The timely article ‘View from the British Contact Lens Manufacturing Association (BCLA)’ in Optician, 7.9.18, stresses the need for manufacturers to encourage the recycling of plastic used in contact lens manufacture. The article claims: ‘Plastic is the scourge of the planet right now, polluting our oceans and having a hugely detrimental impact on the environment.’ While there is obvious merit in the encouragement to recycle plastic, which the article does, there is a much more fundamental approach needed, that is, to reduce its use.

A review of the various contact lens manufacturing technologies shows the almost universal reliance on cast moulding technology. This involves the manufacture of three separate carefully engineered plastic components (excluding the lens itself, which requires a miniscule amount of biocompatible polymer). One concave optical-moulding is required to form the front surfaces of the lens while another convex optical-moulding is required to form the back surfaces of the lens. After lens formation, the lens then has to be transferred to the third, and largest, moulding which is used to contain the lens and packing liquid ready for foil-lidding and sterilising before storage and shipping to the wearer. Hundreds of millions of contact lenses are made each year using cast moulding with little more than superficial design variation between manufacturers (the relevant patents having long-since expired) with scant regard being given to minimising the weight of plastic used – until now.

Improving on the above tried-and-tested cast moulding technology has not been easy but, following many months of design, re-design, and experimentation, Daysoft has achieved its goal of reducing the number of mouldings required from three to two and the amount of plastic needed by over 50%.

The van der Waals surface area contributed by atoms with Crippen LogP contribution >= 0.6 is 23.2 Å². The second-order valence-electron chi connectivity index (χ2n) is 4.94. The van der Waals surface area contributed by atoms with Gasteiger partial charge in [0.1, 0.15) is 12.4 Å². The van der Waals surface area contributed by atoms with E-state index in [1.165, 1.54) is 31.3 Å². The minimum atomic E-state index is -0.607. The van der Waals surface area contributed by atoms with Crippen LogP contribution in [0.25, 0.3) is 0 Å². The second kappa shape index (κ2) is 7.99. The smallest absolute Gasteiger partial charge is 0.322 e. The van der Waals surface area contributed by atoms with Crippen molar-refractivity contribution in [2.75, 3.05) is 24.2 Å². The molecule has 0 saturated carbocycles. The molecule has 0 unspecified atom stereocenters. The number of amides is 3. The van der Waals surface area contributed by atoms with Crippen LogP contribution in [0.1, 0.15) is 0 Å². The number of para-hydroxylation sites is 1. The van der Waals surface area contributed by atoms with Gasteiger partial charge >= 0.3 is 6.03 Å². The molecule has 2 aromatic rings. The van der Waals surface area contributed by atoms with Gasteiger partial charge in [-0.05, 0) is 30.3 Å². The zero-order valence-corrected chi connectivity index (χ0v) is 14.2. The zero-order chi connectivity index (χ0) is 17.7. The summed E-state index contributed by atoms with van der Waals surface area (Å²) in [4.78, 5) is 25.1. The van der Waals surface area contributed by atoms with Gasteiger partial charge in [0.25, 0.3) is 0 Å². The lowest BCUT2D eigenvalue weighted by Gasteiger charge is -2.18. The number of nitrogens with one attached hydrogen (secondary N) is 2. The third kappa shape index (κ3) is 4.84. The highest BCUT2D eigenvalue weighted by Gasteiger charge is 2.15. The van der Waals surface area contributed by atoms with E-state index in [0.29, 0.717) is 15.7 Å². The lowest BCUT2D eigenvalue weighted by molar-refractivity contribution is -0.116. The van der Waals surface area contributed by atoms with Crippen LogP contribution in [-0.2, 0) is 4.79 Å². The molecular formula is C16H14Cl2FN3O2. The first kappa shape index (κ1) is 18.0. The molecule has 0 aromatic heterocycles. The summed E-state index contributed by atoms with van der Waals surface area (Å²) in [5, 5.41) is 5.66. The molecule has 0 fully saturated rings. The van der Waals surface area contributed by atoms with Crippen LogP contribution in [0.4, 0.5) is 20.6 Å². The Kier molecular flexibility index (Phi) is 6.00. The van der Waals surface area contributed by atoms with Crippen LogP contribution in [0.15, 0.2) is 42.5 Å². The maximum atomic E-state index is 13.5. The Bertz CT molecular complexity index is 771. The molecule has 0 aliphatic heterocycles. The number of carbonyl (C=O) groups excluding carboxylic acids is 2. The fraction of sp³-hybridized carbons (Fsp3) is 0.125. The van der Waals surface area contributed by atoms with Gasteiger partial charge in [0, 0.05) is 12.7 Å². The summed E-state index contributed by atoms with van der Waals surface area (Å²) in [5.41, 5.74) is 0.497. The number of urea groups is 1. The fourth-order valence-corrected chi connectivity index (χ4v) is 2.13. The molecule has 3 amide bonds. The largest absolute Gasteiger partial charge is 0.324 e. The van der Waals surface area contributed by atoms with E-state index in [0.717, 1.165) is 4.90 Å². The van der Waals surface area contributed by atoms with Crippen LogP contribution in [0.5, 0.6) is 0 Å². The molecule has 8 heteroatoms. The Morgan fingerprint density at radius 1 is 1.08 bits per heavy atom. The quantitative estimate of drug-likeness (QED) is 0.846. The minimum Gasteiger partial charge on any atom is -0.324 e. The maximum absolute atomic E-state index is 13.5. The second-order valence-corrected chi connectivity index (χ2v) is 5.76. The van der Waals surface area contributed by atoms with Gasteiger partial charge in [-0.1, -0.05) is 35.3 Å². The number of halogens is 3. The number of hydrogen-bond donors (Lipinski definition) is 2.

For example, the accompanying image compares the design of the traditional blister pack as used for J&J Acuvue daily-disposable lenses compared to Daysoft’s latest pack design. The weight ratio is almost 3:1. Daysoft’s widely patented technology is named INPAC and its roll-out is scheduled to continue throughout 2018.

As the name implies the lens is made entirely inside the concave optical moulding which, in turn, becomes the final pack or ‘blister’. Transferring the lens from one mould to the final pack is not necessary thereby generating quality improvements and significant labour savings. The production of only two moulds, not three, and miniaturising the pack mould, not only greatly reduces the amount of plastic required but ensures the lens is always presented ‘right-way-up’ for easy time-saving ‘one-touch’ handling by the wearer. And to complete the story, the plastic used for INPAC is fully recyclable.

Lastly, it would be remiss of me not to mention the huge contribution plastic materials have made, and continue to make, to improving modern living conditions, including in health-care applications. It is, after all, not plastic which pollutes but humans. Let us include ‘educate’ with the calls to ‘reduce’ and ‘recycle.’